Court to Consider Rental Accessibility Requirements

Americans with disabilitiesA Justice Department case against a Dallas apartment construction firm will go to court, Multifamily Executive reports, rather than being determined through summary judgment.

The federal agency filed the case due to allegations that the firm, JPI Apartment Construction, failed to provide for accessibility in its construction, violating the Fair Housing Act and the Americans With Disabilities Act.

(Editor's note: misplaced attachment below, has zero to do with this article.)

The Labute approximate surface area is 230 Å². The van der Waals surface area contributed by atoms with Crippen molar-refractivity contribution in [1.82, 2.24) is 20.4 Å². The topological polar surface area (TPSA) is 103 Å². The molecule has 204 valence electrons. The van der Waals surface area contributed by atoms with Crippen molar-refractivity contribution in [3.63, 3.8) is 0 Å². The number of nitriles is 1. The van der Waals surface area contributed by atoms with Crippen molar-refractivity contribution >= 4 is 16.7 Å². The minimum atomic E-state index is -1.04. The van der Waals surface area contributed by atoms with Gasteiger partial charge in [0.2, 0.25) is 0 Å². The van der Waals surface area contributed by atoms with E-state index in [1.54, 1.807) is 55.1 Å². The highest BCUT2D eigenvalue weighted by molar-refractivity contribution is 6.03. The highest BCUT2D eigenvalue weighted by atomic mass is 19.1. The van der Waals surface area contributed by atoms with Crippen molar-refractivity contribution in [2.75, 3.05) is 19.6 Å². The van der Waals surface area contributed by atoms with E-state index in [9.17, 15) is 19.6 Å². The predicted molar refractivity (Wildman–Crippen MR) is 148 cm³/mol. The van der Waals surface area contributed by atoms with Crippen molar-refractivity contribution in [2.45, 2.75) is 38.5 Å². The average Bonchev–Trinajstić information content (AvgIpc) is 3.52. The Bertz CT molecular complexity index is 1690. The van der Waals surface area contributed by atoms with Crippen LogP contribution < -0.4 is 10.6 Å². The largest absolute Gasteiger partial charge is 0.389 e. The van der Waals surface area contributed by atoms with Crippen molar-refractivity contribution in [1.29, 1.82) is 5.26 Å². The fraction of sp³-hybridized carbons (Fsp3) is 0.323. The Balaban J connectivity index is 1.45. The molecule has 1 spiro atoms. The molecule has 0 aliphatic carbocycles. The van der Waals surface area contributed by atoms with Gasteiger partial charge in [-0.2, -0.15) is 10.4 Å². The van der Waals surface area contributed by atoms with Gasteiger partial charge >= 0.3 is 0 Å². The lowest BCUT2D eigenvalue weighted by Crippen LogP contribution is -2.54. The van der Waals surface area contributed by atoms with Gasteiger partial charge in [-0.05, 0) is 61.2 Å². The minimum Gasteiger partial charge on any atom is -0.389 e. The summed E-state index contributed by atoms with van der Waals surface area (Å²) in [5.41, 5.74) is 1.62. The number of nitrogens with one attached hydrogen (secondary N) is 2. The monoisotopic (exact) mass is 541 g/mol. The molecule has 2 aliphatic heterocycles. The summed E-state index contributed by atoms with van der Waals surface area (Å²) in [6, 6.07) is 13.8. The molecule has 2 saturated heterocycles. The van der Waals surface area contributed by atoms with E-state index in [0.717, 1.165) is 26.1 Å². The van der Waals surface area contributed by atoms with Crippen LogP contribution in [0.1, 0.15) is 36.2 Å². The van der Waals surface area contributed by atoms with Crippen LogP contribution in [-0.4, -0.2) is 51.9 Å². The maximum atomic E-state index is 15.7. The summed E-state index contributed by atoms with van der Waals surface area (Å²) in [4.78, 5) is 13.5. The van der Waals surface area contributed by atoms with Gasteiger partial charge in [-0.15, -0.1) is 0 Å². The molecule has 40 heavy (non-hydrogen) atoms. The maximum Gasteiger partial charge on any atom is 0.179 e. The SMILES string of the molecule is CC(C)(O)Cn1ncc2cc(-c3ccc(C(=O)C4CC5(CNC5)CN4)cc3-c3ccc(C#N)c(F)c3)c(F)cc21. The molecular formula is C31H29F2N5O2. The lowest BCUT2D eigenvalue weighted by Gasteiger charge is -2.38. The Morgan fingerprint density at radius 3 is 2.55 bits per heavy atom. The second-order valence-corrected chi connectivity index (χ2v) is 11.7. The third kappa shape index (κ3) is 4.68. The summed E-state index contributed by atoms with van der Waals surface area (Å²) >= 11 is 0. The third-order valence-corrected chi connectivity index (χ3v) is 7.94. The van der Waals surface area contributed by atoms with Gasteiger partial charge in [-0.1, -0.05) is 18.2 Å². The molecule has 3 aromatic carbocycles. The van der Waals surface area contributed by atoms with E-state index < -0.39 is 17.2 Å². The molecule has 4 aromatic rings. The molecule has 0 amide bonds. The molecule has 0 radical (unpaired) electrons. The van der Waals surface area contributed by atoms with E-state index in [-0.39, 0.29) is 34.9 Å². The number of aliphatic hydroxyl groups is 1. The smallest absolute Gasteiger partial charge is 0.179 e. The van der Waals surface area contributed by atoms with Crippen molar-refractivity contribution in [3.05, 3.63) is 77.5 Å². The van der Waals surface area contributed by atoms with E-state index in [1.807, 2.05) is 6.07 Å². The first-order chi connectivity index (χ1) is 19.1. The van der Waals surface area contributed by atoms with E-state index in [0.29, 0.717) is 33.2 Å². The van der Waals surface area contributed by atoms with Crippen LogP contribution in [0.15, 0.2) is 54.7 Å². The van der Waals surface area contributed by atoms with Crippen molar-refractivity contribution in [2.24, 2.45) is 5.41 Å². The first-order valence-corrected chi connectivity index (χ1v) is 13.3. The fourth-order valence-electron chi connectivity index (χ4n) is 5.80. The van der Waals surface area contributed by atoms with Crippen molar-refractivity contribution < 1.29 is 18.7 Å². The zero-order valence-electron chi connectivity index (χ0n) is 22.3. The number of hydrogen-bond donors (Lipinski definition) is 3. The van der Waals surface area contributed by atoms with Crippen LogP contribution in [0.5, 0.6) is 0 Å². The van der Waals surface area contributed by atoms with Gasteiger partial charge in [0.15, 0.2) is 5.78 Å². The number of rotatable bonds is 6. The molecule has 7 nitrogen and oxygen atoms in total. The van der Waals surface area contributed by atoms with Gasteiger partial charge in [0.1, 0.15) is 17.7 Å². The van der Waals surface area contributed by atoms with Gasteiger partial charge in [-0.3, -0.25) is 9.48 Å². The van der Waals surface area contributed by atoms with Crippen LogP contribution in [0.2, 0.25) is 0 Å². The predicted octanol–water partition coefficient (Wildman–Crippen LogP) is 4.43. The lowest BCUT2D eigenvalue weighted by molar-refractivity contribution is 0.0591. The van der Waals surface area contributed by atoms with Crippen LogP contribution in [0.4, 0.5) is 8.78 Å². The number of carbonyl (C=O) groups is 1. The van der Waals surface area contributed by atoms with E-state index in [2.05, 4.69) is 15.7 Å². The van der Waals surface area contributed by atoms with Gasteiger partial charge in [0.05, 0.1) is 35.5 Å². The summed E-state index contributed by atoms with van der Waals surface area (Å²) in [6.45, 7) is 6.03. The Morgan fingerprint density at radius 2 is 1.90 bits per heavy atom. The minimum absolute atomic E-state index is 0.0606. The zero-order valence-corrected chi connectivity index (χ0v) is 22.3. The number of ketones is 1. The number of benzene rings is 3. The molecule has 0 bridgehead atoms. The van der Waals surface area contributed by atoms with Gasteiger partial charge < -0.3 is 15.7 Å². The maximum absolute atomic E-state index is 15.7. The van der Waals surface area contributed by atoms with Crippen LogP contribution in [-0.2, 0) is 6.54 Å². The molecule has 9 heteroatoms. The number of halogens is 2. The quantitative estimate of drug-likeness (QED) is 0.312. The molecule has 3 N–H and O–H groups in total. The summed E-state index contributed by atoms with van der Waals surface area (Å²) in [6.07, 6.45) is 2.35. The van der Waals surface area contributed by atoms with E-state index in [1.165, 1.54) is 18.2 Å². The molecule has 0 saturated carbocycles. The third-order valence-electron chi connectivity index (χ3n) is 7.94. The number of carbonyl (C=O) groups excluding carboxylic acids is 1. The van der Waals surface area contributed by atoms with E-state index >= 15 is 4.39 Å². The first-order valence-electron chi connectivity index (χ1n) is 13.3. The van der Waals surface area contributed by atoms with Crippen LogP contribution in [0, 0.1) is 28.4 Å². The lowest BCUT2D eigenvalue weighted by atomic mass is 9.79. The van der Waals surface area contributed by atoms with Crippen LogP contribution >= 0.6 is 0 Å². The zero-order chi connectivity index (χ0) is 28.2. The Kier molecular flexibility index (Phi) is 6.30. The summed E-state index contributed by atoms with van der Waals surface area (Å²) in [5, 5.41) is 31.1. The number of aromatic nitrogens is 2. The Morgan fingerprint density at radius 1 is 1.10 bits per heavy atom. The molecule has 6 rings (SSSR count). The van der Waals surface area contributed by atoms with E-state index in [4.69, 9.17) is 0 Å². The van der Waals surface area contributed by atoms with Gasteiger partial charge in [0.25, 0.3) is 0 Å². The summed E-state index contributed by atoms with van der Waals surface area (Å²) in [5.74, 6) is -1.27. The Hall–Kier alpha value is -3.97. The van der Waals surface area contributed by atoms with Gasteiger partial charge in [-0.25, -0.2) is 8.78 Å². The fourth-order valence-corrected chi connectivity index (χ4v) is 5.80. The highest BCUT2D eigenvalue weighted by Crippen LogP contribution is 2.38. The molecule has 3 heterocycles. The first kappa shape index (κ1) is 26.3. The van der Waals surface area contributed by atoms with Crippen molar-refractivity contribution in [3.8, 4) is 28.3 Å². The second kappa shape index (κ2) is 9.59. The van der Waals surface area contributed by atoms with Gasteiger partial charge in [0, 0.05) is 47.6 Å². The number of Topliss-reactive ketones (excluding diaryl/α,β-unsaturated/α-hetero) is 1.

Defending its practices, the firm argued that it met accessibility requirements despite failing to meet the guidelines used by the federal government. As such, it did not discriminate against residents with disabilities but instead accommodated them in a different way.

The DOJ sought summary judgment to avoid court proceedings, but has now failed to secure it. MFE reports the case will go to trial, where the question of what guidelines and standards can be used in construction will be determined.

Property owners and rental agents, among others, may find the outcome impacts the construction of new rental properties significantly. Similarly, renovations or remodeling of existing properties may be affected. If the DOJ wins the case, for example, properties failing to meet HUD guidelines may require alterations to qualify.